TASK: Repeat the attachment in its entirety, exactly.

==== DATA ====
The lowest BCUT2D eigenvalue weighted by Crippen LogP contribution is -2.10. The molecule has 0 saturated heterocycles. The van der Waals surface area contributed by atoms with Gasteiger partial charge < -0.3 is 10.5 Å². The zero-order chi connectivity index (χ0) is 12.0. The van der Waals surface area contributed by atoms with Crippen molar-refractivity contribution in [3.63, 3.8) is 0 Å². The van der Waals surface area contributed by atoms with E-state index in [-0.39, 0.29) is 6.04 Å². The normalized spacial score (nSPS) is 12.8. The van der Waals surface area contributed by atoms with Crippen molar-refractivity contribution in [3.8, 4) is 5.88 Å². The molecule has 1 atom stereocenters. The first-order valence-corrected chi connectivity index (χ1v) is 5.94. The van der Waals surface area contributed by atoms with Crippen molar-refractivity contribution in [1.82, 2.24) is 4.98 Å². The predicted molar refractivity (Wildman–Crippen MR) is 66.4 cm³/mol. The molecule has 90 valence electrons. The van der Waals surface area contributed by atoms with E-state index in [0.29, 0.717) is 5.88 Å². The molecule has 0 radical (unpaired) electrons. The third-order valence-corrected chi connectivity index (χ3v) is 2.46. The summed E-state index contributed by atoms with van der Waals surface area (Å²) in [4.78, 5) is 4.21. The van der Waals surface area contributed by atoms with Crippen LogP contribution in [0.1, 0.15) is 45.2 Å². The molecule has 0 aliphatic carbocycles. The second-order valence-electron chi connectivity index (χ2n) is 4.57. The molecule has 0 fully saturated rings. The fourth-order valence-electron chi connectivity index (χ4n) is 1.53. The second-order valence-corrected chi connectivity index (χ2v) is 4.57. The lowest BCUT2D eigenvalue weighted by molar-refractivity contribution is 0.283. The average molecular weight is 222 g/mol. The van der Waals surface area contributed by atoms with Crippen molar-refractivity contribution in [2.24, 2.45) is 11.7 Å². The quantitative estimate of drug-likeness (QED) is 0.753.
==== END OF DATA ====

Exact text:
The lowest BCUT2D eigenvalue weighted by Crippen LogP contribution is -2.10. The molecule has 0 saturated heterocycles. The van der Waals surface area contributed by atoms with Gasteiger partial charge < -0.3 is 10.5 Å². The zero-order chi connectivity index (χ0) is 12.0. The van der Waals surface area contributed by atoms with Crippen molar-refractivity contribution in [3.63, 3.8) is 0 Å². The van der Waals surface area contributed by atoms with E-state index in [-0.39, 0.29) is 6.04 Å². The normalized spacial score (nSPS) is 12.8. The van der Waals surface area contributed by atoms with Crippen molar-refractivity contribution in [3.8, 4) is 5.88 Å². The molecule has 1 atom stereocenters. The first-order valence-corrected chi connectivity index (χ1v) is 5.94. The van der Waals surface area contributed by atoms with Crippen molar-refractivity contribution in [1.82, 2.24) is 4.98 Å². The predicted molar refractivity (Wildman–Crippen MR) is 66.4 cm³/mol. The molecule has 90 valence electrons. The van der Waals surface area contributed by atoms with E-state index in [0.29, 0.717) is 5.88 Å². The molecule has 0 radical (unpaired) electrons. The third-order valence-corrected chi connectivity index (χ3v) is 2.46. The summed E-state index contributed by atoms with van der Waals surface area (Å²) in [4.78, 5) is 4.21. The van der Waals surface area contributed by atoms with Crippen LogP contribution in [0.1, 0.15) is 45.2 Å². The molecule has 0 aliphatic carbocycles. The second-order valence-electron chi connectivity index (χ2n) is 4.57. The molecule has 0 fully saturated rings. The fourth-order valence-electron chi connectivity index (χ4n) is 1.53. The second-order valence-corrected chi connectivity index (χ2v) is 4.57. The lowest BCUT2D eigenvalue weighted by molar-refractivity contribution is 0.283. The average molecular weight is 222 g/mol. The van der Waals surface area contributed by atoms with Crippen molar-refractivity contribution in [2.24, 2.45) is 11.7 Å². The quantitative estimate of drug-likeness (QED) is 0.753.